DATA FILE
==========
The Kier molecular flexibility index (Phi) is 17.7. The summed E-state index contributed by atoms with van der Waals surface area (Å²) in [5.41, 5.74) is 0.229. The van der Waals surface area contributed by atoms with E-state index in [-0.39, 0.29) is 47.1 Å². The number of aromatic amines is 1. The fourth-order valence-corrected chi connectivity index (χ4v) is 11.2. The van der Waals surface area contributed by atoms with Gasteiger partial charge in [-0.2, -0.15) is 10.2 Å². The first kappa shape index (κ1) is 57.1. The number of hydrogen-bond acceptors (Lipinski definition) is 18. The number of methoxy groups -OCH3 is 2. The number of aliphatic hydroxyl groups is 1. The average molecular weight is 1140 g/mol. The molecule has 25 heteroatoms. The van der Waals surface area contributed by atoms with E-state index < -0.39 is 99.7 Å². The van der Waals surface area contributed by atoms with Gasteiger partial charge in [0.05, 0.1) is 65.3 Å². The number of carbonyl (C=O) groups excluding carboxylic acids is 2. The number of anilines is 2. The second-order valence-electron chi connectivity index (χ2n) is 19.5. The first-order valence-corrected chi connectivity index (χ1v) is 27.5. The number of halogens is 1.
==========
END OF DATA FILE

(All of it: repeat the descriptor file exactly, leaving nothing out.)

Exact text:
The Kier molecular flexibility index (Phi) is 17.7. The summed E-state index contributed by atoms with van der Waals surface area (Å²) in [5.41, 5.74) is 0.229. The van der Waals surface area contributed by atoms with E-state index in [-0.39, 0.29) is 47.1 Å². The number of aromatic amines is 1. The fourth-order valence-corrected chi connectivity index (χ4v) is 11.2. The van der Waals surface area contributed by atoms with Gasteiger partial charge in [-0.2, -0.15) is 10.2 Å². The first kappa shape index (κ1) is 57.1. The number of hydrogen-bond acceptors (Lipinski definition) is 18. The number of methoxy groups -OCH3 is 2. The number of aliphatic hydroxyl groups is 1. The average molecular weight is 1140 g/mol. The molecule has 25 heteroatoms. The van der Waals surface area contributed by atoms with E-state index < -0.39 is 99.7 Å². The van der Waals surface area contributed by atoms with Gasteiger partial charge in [0.05, 0.1) is 65.3 Å². The number of carbonyl (C=O) groups excluding carboxylic acids is 2. The number of anilines is 2. The second-order valence-electron chi connectivity index (χ2n) is 19.5. The first-order valence-corrected chi connectivity index (χ1v) is 27.5. The number of halogens is 1.